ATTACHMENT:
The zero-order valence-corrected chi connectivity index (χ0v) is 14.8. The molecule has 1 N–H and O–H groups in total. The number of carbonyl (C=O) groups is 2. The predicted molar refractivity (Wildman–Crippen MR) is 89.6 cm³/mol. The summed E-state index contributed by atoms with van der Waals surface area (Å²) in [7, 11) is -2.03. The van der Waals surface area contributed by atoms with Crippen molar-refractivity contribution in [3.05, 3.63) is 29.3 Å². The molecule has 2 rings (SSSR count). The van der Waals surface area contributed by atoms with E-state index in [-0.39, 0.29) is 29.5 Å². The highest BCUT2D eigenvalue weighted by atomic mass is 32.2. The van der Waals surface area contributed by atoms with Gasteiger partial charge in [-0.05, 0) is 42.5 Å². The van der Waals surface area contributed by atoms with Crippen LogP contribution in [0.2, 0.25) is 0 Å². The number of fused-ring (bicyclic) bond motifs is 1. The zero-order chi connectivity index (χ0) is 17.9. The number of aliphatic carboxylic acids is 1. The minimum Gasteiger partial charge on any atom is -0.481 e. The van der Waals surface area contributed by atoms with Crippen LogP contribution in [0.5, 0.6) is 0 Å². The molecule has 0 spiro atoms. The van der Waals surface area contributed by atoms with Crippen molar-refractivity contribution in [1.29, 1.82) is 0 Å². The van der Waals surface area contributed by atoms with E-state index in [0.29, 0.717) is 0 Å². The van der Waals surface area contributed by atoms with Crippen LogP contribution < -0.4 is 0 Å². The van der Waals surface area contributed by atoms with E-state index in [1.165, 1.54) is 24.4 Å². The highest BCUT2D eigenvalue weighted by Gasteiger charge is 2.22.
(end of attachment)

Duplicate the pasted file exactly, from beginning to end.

The zero-order valence-corrected chi connectivity index (χ0v) is 14.8. The molecule has 1 N–H and O–H groups in total. The number of carbonyl (C=O) groups is 2. The predicted molar refractivity (Wildman–Crippen MR) is 89.6 cm³/mol. The summed E-state index contributed by atoms with van der Waals surface area (Å²) in [7, 11) is -2.03. The van der Waals surface area contributed by atoms with Crippen molar-refractivity contribution in [3.05, 3.63) is 29.3 Å². The molecule has 2 rings (SSSR count). The van der Waals surface area contributed by atoms with E-state index in [-0.39, 0.29) is 29.5 Å². The highest BCUT2D eigenvalue weighted by atomic mass is 32.2. The van der Waals surface area contributed by atoms with Gasteiger partial charge in [-0.05, 0) is 42.5 Å². The van der Waals surface area contributed by atoms with Crippen LogP contribution in [0.2, 0.25) is 0 Å². The number of fused-ring (bicyclic) bond motifs is 1. The zero-order chi connectivity index (χ0) is 17.9. The number of aliphatic carboxylic acids is 1. The minimum Gasteiger partial charge on any atom is -0.481 e. The van der Waals surface area contributed by atoms with Crippen LogP contribution in [0.5, 0.6) is 0 Å². The molecule has 0 spiro atoms. The van der Waals surface area contributed by atoms with Crippen molar-refractivity contribution in [1.29, 1.82) is 0 Å². The van der Waals surface area contributed by atoms with E-state index in [0.29, 0.717) is 0 Å². The van der Waals surface area contributed by atoms with Crippen LogP contribution < -0.4 is 0 Å². The van der Waals surface area contributed by atoms with E-state index in [1.165, 1.54) is 24.4 Å². The highest BCUT2D eigenvalue weighted by Gasteiger charge is 2.22.